[Python-ideas] OrderedDict for kwargs and class statement namespace
ethan at stoneleaf.us
Fri Mar 1 00:20:32 CET 2013
On 02/28/2013 01:51 PM, Ned Batchelder wrote:
> On 2/28/2013 11:41 AM, Ethan Furman wrote:
>> On 02/28/2013 08:14 AM, Don Spaulding wrote:
>>> On Thu, Feb 28, 2013 at 9:48 AM, Antoine Pitrou <solipsis at pitrou.net <mailto:solipsis at pitrou.net>> wrote:
>>> Le Thu, 28 Feb 2013 09:30:50 -0600,
>>> Don Spaulding <donspauldingii at gmail.com <mailto:donspauldingii at gmail.com>>
>>> a écrit :
>>> > For an example of the "recommended" way to get the ordering of your
>>> > class attributes:
>>> This is already possible with the __prepare__ magic method.
>>> Sure. Case in point: Django has been working around it since at least python 2.4.
>>> > It seems to me that the "right thing" for python to do when given an
>>> > ordered list of key=value pairs in a function call or class
>>> > definition, is to retain the order. So what's an acceptable level of
>>> > performance regression for the sake of doing things the "right way"
>>> > here?
>>> Or, rather, what is the benefit of doing things "the right way"? There
>>> are incredibly few cases for relying on the order of key=value pairs in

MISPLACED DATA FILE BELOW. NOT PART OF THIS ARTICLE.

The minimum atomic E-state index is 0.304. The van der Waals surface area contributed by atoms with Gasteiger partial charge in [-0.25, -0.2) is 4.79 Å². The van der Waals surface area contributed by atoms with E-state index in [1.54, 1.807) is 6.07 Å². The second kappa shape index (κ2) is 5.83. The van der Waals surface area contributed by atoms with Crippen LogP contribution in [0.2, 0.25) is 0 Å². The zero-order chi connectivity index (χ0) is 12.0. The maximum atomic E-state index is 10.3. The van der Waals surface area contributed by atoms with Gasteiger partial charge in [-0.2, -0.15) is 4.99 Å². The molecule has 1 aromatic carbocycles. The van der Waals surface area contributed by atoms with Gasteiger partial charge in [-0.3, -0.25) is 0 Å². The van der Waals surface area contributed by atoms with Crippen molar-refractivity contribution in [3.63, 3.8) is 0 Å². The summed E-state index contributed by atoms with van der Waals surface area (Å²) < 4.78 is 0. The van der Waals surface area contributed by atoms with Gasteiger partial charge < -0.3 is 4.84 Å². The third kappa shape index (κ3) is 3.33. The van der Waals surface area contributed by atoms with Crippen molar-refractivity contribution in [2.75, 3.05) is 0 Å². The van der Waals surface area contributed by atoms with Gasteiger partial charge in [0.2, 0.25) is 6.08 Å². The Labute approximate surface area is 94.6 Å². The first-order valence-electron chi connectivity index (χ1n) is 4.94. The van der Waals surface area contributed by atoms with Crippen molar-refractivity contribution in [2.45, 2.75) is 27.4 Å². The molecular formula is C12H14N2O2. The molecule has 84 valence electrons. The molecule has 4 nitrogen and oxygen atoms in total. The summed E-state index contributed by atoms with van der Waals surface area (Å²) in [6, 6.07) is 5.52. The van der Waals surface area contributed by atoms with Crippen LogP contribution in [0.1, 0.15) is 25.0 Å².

>>> function calls.
>>> "If you build it, they will come..."
>>> When I originally encountered the need for python to retain the order of kwargs that my caller specified, it surprised
>>> me that there wasn't more clamoring for kwargs being an OrderedDict. However, since my development timeline didn't
>>> allow for holding the project up while a patch was pushed through python-dev and out into a real python release, I
>>> sucked it up, forced my calling code to send in hand-crafted OrderedDicts and called it a day. I think most developers
>>> don't even stop to think that the language *could* be different, they just put in the workaround and move on.
>>> I think if python stopped dropping the order of kwargs on the floor today, you'd see people start to rely on the order
>>> of kwargs tomorrow.
>> I'd already be relying on it if it were there.
> Could you advance the discussion by elaborating your use case? I've never had need for ordered kwargs, so I'm having a
> hard time seeing how they would be useful.
I no longer remember my original use-case, but currently I'm working on a command-line parser (I know, there are already
plenty -- it's a learning experience) with multiple subcommands, and the order of the subcommands can make a difference.
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